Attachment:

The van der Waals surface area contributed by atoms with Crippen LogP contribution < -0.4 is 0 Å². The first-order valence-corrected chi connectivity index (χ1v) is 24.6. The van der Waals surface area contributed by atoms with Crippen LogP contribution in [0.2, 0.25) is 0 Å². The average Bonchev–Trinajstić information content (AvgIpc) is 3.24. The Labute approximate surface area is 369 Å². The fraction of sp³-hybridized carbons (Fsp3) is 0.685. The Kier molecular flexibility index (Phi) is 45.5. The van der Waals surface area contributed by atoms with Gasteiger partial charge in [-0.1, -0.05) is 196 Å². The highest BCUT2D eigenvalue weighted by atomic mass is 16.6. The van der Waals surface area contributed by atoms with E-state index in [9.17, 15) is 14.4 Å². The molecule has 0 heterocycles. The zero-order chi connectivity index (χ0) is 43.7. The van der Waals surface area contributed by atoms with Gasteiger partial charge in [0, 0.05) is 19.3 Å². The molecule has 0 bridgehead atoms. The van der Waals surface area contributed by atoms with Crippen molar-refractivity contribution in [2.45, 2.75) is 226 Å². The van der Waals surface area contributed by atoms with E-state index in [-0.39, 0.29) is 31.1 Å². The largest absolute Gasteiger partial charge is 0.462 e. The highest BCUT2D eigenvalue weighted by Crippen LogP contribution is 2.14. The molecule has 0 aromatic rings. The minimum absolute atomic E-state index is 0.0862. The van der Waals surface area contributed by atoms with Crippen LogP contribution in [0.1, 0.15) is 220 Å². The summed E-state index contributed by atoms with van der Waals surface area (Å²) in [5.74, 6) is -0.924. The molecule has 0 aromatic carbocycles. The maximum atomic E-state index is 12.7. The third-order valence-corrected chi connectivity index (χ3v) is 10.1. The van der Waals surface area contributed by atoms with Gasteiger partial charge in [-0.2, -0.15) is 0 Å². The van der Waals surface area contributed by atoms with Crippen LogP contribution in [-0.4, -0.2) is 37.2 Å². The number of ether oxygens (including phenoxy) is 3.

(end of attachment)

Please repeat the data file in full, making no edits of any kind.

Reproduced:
The van der Waals surface area contributed by atoms with Crippen LogP contribution < -0.4 is 0 Å². The first-order valence-corrected chi connectivity index (χ1v) is 24.6. The van der Waals surface area contributed by atoms with Crippen LogP contribution in [0.2, 0.25) is 0 Å². The average Bonchev–Trinajstić information content (AvgIpc) is 3.24. The Labute approximate surface area is 369 Å². The fraction of sp³-hybridized carbons (Fsp3) is 0.685. The Kier molecular flexibility index (Phi) is 45.5. The van der Waals surface area contributed by atoms with Gasteiger partial charge in [-0.1, -0.05) is 196 Å². The highest BCUT2D eigenvalue weighted by atomic mass is 16.6. The van der Waals surface area contributed by atoms with E-state index in [9.17, 15) is 14.4 Å². The molecule has 0 heterocycles. The zero-order chi connectivity index (χ0) is 43.7. The van der Waals surface area contributed by atoms with Gasteiger partial charge in [0, 0.05) is 19.3 Å². The molecule has 0 bridgehead atoms. The van der Waals surface area contributed by atoms with Crippen molar-refractivity contribution in [2.45, 2.75) is 226 Å². The van der Waals surface area contributed by atoms with E-state index in [-0.39, 0.29) is 31.1 Å². The largest absolute Gasteiger partial charge is 0.462 e. The highest BCUT2D eigenvalue weighted by Crippen LogP contribution is 2.14. The molecule has 0 aromatic rings. The minimum absolute atomic E-state index is 0.0862. The van der Waals surface area contributed by atoms with Crippen LogP contribution in [0.1, 0.15) is 220 Å². The summed E-state index contributed by atoms with van der Waals surface area (Å²) in [5.74, 6) is -0.924. The molecule has 0 aromatic carbocycles. The maximum atomic E-state index is 12.7. The third-order valence-corrected chi connectivity index (χ3v) is 10.1. The van der Waals surface area contributed by atoms with Gasteiger partial charge in [-0.2, -0.15) is 0 Å². The van der Waals surface area contributed by atoms with Crippen LogP contribution in [-0.4, -0.2) is 37.2 Å². The number of ether oxygens (including phenoxy) is 3.